(Blanc) has been in Philadelphia since yesterday morning; there are seven bishops. They assisted at the Pontifical Mass celebrated by Bishop (Peter Paul) Lefev(e)re of Detroit in St. John's Church. Bishop (Francis Patrick) Kenrick is most attentive to them. The seminary is going very well; there are already 30 seminarians. This morning they visited Gérard College which is still far from being finished, but what is done is magnificent. All is in native marble, even the roof. (Blanc) left Bishop (John Mary) Odin, (C.M.) at Baltimore; they expected him this morning and he has not come. Tomorrow (Blanc) is to go to New York with Bishop (Celestin) de la Hailandière and Lefevre. He will spend 3 or 4 days there. They will leave Philadelphia the day after Pentecost with the coadjutor of St. Louis (Bishop Peter Richard Kenrick) and the Bishop of Vincennes. The latter wants (Blanc) to come his way in going to St. Louis. (Blanc) will remain only 2 or 3 days in St. Louis and expects to arrive in New Orleans in the first days of July. New York, May 31: Arriving in New York last Saturday, there are 9 bishops gathered here. Today they are going to dinner at Rose-Hill College, 12 miles from here. The charitable and educational institutions here are admirable; the Catholic schools are on a good footing. They will leave for Philadelphia day after tomorrow. Odin arrived day before yesterday. Father (John) Boullier, (C.M.) is here; he will leave with them to go to Cape Girardeau where Father (John) Timon, (C.M.) has called a meeting to elect a delegation who are to go to France for the election of a Superior General of the (Vincentians). Timon told (Blanc) that the small box of which Rousselon wrote must contain the second volume of a history of which the Ladies of the Sacred Heart at St. Michael have the first volume. (Blanc) does not know whether the Ursulines also have it. Rousselon is to send them one if they do not. (Blanc) suspects the two pictures and the bas relief are for St. Martin Parish; one of the pictures will be for Father (Julian) Priour and the other for the chapel at Breaux Bridge. The bas relief will be for the tomb of the late Father (Marcel) Borella, former pastor and benefactor of the parish. Bishop (Guy Ignatius) Chabrat of Kentucky has already left for France. Bishops (John Baptist) Purcel(l) and (John Joseph) Hughes will leave next week. It seems that Bishop (Joseph) Rosati is retained at Paris by illness; his letters indicate that he is concerned about his condition. (Blanc) received a letter from Sister Regina (Smith, S.C.); the Superior General wants (Blanc) to come back through St. Joseph promising to send two Sisters with him but since he must go by way of Vincennes and St. Louis he could hardly take them. He will write Bishop (John Joseph) Chanche at Baltimore to go if he can. P.S. Yesterday he read in the Propagateur about the law on marriages. If the law does not say that the old laws are repealed it would not concern them.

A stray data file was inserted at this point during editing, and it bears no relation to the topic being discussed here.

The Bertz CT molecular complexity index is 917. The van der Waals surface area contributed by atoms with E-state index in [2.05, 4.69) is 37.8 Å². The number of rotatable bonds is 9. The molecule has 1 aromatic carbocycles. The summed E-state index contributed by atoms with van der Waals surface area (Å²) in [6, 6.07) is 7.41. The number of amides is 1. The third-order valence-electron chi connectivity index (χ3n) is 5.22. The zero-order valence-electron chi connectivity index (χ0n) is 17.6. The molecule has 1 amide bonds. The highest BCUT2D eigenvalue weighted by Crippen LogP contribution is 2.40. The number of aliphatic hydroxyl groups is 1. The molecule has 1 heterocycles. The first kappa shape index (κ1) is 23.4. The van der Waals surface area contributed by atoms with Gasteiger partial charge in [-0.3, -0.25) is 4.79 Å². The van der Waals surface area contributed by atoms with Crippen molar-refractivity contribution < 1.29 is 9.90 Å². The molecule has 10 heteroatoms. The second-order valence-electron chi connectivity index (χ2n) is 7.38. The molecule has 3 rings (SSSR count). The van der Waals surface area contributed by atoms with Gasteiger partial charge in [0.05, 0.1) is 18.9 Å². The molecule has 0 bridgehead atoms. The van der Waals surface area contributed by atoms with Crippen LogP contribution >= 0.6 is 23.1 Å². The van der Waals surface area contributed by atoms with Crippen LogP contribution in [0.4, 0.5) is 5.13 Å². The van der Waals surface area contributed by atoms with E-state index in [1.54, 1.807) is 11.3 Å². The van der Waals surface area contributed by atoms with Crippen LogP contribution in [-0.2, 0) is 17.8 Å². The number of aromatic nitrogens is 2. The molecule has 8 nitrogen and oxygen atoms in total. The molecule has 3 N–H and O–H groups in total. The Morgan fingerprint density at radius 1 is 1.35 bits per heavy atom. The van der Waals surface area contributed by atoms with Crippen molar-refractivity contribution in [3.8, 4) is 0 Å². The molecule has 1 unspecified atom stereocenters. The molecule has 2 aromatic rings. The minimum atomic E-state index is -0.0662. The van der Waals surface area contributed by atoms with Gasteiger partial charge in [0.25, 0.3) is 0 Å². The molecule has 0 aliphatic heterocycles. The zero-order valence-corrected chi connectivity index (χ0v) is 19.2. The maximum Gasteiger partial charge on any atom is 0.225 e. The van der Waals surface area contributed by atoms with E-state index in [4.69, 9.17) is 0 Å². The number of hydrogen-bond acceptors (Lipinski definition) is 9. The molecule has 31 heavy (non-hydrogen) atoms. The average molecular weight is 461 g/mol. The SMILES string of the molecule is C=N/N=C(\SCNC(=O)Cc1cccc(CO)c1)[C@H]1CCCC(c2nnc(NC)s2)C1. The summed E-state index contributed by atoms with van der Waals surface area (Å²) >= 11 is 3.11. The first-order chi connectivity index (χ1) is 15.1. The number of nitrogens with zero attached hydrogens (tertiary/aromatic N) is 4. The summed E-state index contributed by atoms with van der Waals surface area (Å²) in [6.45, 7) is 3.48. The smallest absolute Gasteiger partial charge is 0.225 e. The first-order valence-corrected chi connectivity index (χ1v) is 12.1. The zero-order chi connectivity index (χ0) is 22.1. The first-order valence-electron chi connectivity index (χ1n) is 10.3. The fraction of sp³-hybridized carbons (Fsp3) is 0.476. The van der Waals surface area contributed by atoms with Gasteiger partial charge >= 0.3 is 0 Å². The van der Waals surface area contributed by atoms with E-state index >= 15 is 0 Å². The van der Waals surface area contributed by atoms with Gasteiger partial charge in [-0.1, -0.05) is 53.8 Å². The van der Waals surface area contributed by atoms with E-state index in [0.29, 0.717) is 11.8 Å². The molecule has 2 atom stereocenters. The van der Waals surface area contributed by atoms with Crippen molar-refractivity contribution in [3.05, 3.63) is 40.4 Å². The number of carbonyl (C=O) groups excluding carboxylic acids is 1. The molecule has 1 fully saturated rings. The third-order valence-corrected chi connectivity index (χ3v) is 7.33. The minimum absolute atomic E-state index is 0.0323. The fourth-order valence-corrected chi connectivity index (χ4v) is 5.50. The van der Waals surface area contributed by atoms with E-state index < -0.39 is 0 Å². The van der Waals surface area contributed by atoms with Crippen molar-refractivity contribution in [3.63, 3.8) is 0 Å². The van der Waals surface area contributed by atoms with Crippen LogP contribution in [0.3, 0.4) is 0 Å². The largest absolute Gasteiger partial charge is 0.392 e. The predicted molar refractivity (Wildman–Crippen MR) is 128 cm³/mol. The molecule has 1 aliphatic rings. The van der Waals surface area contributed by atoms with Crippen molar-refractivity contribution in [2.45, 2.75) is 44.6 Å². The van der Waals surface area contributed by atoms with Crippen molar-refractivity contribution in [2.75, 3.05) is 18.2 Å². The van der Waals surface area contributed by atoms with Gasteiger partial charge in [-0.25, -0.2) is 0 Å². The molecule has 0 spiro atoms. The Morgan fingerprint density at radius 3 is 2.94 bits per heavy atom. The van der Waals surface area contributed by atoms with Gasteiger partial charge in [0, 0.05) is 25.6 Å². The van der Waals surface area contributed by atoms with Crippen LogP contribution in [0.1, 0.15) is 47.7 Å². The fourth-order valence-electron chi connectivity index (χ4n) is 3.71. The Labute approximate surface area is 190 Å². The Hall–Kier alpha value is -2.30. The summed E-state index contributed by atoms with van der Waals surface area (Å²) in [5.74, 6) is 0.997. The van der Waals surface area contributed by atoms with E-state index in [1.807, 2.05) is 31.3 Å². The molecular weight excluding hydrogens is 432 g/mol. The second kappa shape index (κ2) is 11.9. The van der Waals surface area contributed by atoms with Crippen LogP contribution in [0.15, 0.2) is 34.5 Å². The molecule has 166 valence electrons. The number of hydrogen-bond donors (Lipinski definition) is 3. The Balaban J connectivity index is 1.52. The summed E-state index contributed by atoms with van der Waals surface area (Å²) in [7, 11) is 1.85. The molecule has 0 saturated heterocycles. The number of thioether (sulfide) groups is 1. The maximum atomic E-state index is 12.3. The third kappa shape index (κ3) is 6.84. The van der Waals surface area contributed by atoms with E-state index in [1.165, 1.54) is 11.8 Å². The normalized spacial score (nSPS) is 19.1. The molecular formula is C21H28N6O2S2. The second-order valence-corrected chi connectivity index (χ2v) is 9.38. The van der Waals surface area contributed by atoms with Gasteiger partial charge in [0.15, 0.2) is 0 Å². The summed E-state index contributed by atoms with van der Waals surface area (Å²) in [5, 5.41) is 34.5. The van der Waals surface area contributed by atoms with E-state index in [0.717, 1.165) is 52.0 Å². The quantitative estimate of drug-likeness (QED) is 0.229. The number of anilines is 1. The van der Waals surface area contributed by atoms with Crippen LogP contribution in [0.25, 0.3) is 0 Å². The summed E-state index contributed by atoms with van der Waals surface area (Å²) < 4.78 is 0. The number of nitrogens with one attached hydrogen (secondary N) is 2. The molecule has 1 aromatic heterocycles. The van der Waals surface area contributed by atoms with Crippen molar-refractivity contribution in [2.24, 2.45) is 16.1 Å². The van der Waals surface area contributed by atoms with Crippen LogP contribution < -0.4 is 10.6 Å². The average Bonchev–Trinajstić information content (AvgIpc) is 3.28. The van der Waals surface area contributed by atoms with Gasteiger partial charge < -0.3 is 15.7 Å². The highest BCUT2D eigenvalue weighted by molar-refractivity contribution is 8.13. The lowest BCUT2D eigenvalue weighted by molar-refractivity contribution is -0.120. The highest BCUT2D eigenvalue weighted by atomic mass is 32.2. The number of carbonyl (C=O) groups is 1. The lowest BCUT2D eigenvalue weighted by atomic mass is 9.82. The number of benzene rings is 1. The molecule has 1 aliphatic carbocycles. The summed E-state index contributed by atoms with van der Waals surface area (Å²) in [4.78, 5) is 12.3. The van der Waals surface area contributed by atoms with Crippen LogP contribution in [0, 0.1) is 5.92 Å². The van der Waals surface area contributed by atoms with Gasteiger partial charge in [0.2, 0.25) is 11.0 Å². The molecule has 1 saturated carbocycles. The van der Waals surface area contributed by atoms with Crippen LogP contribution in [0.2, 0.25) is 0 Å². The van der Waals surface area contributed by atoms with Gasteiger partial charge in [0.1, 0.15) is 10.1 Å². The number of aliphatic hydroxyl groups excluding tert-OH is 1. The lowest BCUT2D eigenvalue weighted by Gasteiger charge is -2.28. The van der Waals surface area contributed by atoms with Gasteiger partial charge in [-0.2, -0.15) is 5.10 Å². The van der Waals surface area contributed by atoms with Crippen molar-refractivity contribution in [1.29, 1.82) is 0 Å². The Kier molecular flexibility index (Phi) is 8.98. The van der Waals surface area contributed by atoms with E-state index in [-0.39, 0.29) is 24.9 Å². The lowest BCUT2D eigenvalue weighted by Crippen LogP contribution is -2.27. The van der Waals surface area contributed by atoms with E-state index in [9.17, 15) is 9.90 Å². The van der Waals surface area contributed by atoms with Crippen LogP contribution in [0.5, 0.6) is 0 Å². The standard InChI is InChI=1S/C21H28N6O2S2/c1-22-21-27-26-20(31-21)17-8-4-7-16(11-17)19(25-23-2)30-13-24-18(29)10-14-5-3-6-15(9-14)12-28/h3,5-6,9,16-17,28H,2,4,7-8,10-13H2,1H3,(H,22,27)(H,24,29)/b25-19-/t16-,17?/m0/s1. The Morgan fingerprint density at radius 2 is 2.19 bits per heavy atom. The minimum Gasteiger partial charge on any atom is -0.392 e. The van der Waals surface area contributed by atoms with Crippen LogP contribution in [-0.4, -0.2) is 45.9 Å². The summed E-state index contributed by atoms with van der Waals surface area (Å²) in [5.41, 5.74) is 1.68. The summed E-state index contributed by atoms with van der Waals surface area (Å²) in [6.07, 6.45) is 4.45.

V-4-n - A.L.S. - (French) - 4pp. - 4to. - {20}